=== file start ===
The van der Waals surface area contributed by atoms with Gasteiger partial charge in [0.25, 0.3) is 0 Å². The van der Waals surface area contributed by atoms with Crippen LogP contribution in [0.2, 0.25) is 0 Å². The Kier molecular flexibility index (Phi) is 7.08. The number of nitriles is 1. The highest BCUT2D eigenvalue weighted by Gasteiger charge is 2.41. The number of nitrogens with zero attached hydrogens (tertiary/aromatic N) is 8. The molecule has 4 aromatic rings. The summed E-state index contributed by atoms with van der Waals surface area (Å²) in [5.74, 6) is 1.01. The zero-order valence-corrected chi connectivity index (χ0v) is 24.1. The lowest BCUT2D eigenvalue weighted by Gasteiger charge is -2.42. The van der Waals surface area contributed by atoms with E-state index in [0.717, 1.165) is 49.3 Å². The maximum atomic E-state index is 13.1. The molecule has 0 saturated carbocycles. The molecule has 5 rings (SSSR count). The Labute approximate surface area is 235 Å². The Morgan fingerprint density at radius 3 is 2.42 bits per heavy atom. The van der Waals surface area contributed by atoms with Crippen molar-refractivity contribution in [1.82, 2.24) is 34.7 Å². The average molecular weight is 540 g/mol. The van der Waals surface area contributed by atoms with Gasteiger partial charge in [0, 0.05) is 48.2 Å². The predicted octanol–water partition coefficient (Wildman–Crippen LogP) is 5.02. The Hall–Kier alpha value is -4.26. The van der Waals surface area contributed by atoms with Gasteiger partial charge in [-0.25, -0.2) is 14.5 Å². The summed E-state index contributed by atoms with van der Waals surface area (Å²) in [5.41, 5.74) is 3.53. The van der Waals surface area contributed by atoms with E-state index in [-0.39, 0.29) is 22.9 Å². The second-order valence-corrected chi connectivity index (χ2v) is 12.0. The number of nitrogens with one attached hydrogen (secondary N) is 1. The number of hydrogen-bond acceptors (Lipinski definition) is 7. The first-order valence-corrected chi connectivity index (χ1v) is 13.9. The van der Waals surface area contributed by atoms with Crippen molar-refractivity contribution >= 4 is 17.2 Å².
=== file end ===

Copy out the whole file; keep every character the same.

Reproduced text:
The van der Waals surface area contributed by atoms with Gasteiger partial charge in [0.25, 0.3) is 0 Å². The van der Waals surface area contributed by atoms with Crippen LogP contribution in [0.2, 0.25) is 0 Å². The Kier molecular flexibility index (Phi) is 7.08. The number of nitriles is 1. The highest BCUT2D eigenvalue weighted by Gasteiger charge is 2.41. The number of nitrogens with zero attached hydrogens (tertiary/aromatic N) is 8. The molecule has 4 aromatic rings. The summed E-state index contributed by atoms with van der Waals surface area (Å²) in [5.74, 6) is 1.01. The zero-order valence-corrected chi connectivity index (χ0v) is 24.1. The lowest BCUT2D eigenvalue weighted by Gasteiger charge is -2.42. The van der Waals surface area contributed by atoms with E-state index in [0.717, 1.165) is 49.3 Å². The maximum atomic E-state index is 13.1. The molecule has 0 saturated carbocycles. The molecule has 5 rings (SSSR count). The Labute approximate surface area is 235 Å². The Morgan fingerprint density at radius 3 is 2.42 bits per heavy atom. The van der Waals surface area contributed by atoms with Crippen molar-refractivity contribution in [1.82, 2.24) is 34.7 Å². The average molecular weight is 540 g/mol. The van der Waals surface area contributed by atoms with Gasteiger partial charge in [0, 0.05) is 48.2 Å². The predicted octanol–water partition coefficient (Wildman–Crippen LogP) is 5.02. The Hall–Kier alpha value is -4.26. The van der Waals surface area contributed by atoms with Gasteiger partial charge in [-0.25, -0.2) is 14.5 Å². The summed E-state index contributed by atoms with van der Waals surface area (Å²) in [5.41, 5.74) is 3.53. The van der Waals surface area contributed by atoms with E-state index in [-0.39, 0.29) is 22.9 Å². The second-order valence-corrected chi connectivity index (χ2v) is 12.0. The number of nitrogens with one attached hydrogen (secondary N) is 1. The number of hydrogen-bond acceptors (Lipinski definition) is 7. The first-order valence-corrected chi connectivity index (χ1v) is 13.9. The van der Waals surface area contributed by atoms with Crippen molar-refractivity contribution >= 4 is 17.2 Å².